While she was pursuing her claim against Columbia, Ms. Jalal was selected for a new chair in modern South Asian history at Brown University. But after winning the approval of the history department and a tenure review committee, she said she was rejected by Brown’s administration.
So come June, Ms. Jalal may find herself unemployed. She plans to stay in the United States, where she first arrived in 1970, when her father, a lifelong civil servant, was posted to the United Nations in Manhattan. When the family returned to Pakistan two years later, Ms. Jalal, then 16, finished her studies at the American high school in Islamabad, the capital city. She spent much of her senior year in Pakistan trying to persuade her mother to allow her to return to the United States for college.
“At that time, it was very unusual for Pakistani women to come to America to study,” she said. “The vast majority of women in Pakistan don’t take to reading.” But when Wellesley College offered her a full scholarship, she finally persuaded her mother to let her go.
From Wellesley, she went on to pursue a Ph.D. in South Asian history at Cambridge University, where she wrote the dissertation that would provide the foundation for “The Sole Spokesman.” That the individual who had set out to puncture the iconic grandeur of Jinnah was a woman played no small role in the book’s chilly reception in Pakistan.
“There is still a great deal of resentment there about that,” she said.
Ms. Jalal credits her father with inspiring her to rethink the partition. As a child, she would listen raptly as he reminisced about Muslim friends who had been left behind in India, which is home to some 120 million Muslims, roughly as many as in Pakistan. If the division of British India and the resulting creation of the Muslim state of Pakistan were really events for Pakistanis to celebrate, he wondered, why were so many Muslims, including many of his dearest friends, still stuck in the predominantly Hindu India?
Jinnah’s “Pakistan had to remain part of a larger all-India whole in order to raise some safeguards for Muslims in the minority areas or those who would invariably be left in India,” said Ms. Jalal, who studied the Koran in Arabic as a child and characterizes herself as a secular Muslim with a religiously informed identity.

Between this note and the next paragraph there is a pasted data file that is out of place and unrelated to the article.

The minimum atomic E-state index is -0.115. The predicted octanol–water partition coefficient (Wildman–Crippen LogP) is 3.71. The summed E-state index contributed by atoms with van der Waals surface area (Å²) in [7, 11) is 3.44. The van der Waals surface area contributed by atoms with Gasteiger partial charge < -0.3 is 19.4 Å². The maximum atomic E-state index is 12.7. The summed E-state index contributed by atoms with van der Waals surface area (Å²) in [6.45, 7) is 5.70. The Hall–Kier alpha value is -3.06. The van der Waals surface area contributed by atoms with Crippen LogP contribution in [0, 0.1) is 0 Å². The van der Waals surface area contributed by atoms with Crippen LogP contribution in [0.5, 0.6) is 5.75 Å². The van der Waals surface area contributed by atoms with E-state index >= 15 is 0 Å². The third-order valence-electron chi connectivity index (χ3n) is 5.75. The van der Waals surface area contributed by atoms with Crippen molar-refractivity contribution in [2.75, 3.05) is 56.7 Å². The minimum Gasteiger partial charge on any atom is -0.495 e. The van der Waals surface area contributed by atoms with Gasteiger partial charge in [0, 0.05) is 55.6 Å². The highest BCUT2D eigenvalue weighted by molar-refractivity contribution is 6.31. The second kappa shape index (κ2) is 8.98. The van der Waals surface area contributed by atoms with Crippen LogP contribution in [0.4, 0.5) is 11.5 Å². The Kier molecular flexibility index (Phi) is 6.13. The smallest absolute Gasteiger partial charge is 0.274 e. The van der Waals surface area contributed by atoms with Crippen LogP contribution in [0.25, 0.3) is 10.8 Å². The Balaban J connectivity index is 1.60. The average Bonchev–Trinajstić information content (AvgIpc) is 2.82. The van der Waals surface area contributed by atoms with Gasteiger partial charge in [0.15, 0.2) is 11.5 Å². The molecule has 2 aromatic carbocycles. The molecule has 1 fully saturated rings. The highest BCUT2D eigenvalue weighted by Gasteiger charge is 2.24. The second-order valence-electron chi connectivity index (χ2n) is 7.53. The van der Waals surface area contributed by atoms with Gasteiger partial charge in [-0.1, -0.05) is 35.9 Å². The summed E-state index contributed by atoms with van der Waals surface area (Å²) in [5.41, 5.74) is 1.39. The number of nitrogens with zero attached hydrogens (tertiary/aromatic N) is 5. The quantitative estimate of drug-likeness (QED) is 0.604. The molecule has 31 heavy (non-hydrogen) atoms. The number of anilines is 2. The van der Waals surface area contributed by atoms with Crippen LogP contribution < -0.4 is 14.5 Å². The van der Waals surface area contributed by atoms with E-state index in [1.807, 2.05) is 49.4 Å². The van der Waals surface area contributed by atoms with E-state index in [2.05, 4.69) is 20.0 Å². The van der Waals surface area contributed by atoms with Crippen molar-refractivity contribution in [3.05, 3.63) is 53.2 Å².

Jinnah died of tuberculosis and lung cancer only a few days after the first anniversary of independence, leaving a leadership vacuum in Pakistan that is often blamed for many of the country’s subsequent political and financial woes. To Ms. Jalal, though, most of those problems can be traced right back to 1947.
The proximity to India, she argues, has put Pakistan in the untenable position of trying to square its considerable security costs with its limited economic resources, an imbalance that has in turn taken a toll on the democratic process in Pakistan. Years ago, Zulfikar Ali Bhutto, father of the country’s former prime minister, Benazir Bhutto, predicted that if India got the bomb, Pakistan would too, “even if we have to eat grass.”
As it turns out, he wasn’t far off. With the sanctions slapped on Pakistan after the recent nuclear blasts, the flow of international capital into the country has slowed markedly. The country now stands on the brink of bankruptcy, unable to pay the reservicing costs on some $26 billion in external debt incurred largely for military purposes.
“The country has paid a hefty price to fend off India,” Ms. Jalal said, “and the price has been Pakistan’s democracy.”
Her 1995 book, “Democracy and Authoritarianism in South Asia,” also irked partisans of India and Bangladesh, the Muslim nation that splintered off from Pakistan in a bloody civil war in 1971. In the book, she argued that military nationalism has undermined democracy not just in the two Muslim states but in India, which is generally considered the world’s most populous democracy. And indeed, many Indians are now concerned that the Hindu nationalist government, run by the Bharatiya Janata party, represents a threat to traditional democratic rights.
Nonetheless, scholars of India have criticized Ms. Jalal for underestimating the country’s representative government. “The comparison makes me uncomfortable,” said Francine Frankel, director of the Center for the Advanced Study of India at the University of Pennsylvania. “I do feel that India has accomplished what Pakistan could not accomplish through an authoritarian system: It has brought politics to the majority of impoverished humanity.”
Ms. Jalal remains unmoved: “Either you’re giving a Pakistani line or you’re giving an Indian line, which I think is very problematic in an academic environment.”